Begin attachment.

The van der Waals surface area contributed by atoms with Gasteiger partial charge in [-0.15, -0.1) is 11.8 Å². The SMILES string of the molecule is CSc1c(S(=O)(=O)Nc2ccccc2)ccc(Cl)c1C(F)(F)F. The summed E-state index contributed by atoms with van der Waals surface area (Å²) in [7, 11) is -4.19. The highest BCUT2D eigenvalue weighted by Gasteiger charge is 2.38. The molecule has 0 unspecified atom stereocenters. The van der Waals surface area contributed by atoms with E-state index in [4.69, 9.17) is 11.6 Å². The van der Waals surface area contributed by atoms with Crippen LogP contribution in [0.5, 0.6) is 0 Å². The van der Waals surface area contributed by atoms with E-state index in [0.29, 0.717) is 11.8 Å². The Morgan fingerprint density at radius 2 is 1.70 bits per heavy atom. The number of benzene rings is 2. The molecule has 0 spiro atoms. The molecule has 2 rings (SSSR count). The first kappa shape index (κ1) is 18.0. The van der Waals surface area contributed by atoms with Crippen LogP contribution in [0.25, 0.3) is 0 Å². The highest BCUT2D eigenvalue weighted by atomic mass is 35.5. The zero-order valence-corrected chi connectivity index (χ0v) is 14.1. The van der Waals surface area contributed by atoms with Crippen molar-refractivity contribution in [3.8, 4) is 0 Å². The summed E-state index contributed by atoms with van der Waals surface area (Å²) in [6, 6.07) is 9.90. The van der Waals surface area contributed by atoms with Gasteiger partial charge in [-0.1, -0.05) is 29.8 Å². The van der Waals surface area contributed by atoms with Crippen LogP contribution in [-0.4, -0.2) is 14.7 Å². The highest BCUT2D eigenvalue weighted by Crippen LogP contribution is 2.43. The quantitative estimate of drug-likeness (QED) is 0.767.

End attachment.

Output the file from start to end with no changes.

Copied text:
The van der Waals surface area contributed by atoms with Gasteiger partial charge in [-0.15, -0.1) is 11.8 Å². The SMILES string of the molecule is CSc1c(S(=O)(=O)Nc2ccccc2)ccc(Cl)c1C(F)(F)F. The summed E-state index contributed by atoms with van der Waals surface area (Å²) in [7, 11) is -4.19. The highest BCUT2D eigenvalue weighted by Gasteiger charge is 2.38. The molecule has 0 unspecified atom stereocenters. The van der Waals surface area contributed by atoms with E-state index in [4.69, 9.17) is 11.6 Å². The van der Waals surface area contributed by atoms with Crippen LogP contribution in [0.5, 0.6) is 0 Å². The van der Waals surface area contributed by atoms with E-state index in [0.29, 0.717) is 11.8 Å². The Morgan fingerprint density at radius 2 is 1.70 bits per heavy atom. The number of benzene rings is 2. The molecule has 0 spiro atoms. The molecule has 2 rings (SSSR count). The first kappa shape index (κ1) is 18.0. The van der Waals surface area contributed by atoms with Crippen LogP contribution in [0.25, 0.3) is 0 Å². The highest BCUT2D eigenvalue weighted by atomic mass is 35.5. The zero-order valence-corrected chi connectivity index (χ0v) is 14.1. The van der Waals surface area contributed by atoms with Crippen molar-refractivity contribution in [3.8, 4) is 0 Å². The summed E-state index contributed by atoms with van der Waals surface area (Å²) in [6, 6.07) is 9.90. The van der Waals surface area contributed by atoms with Gasteiger partial charge in [-0.1, -0.05) is 29.8 Å². The van der Waals surface area contributed by atoms with Crippen LogP contribution in [-0.4, -0.2) is 14.7 Å². The highest BCUT2D eigenvalue weighted by Crippen LogP contribution is 2.43. The quantitative estimate of drug-likeness (QED) is 0.767.